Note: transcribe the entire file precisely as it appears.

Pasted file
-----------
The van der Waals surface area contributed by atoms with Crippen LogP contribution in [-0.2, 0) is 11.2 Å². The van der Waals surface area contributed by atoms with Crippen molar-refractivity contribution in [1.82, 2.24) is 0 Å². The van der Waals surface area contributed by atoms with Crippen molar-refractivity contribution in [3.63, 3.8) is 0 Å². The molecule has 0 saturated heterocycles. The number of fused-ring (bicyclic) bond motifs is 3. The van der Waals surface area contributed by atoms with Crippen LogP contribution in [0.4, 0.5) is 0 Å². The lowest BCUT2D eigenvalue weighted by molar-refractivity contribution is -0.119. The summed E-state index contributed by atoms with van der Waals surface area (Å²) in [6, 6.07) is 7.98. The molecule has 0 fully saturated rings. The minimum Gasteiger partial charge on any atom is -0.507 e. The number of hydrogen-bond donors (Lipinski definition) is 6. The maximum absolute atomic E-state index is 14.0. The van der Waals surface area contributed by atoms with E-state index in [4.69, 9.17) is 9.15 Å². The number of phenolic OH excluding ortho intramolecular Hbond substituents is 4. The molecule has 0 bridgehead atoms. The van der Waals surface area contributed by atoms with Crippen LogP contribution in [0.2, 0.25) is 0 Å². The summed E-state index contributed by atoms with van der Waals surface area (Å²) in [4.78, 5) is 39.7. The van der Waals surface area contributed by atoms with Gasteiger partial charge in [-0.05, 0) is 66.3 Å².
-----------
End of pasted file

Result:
The van der Waals surface area contributed by atoms with Crippen LogP contribution in [-0.2, 0) is 11.2 Å². The van der Waals surface area contributed by atoms with Crippen molar-refractivity contribution in [1.82, 2.24) is 0 Å². The van der Waals surface area contributed by atoms with Crippen molar-refractivity contribution in [3.63, 3.8) is 0 Å². The molecule has 0 saturated heterocycles. The number of fused-ring (bicyclic) bond motifs is 3. The van der Waals surface area contributed by atoms with Crippen LogP contribution in [0.4, 0.5) is 0 Å². The lowest BCUT2D eigenvalue weighted by molar-refractivity contribution is -0.119. The summed E-state index contributed by atoms with van der Waals surface area (Å²) in [6, 6.07) is 7.98. The molecule has 0 fully saturated rings. The minimum Gasteiger partial charge on any atom is -0.507 e. The number of hydrogen-bond donors (Lipinski definition) is 6. The maximum absolute atomic E-state index is 14.0. The van der Waals surface area contributed by atoms with E-state index in [4.69, 9.17) is 9.15 Å². The number of phenolic OH excluding ortho intramolecular Hbond substituents is 4. The molecule has 0 bridgehead atoms. The van der Waals surface area contributed by atoms with Crippen LogP contribution in [0.2, 0.25) is 0 Å². The summed E-state index contributed by atoms with van der Waals surface area (Å²) in [4.78, 5) is 39.7. The van der Waals surface area contributed by atoms with Gasteiger partial charge in [-0.05, 0) is 66.3 Å².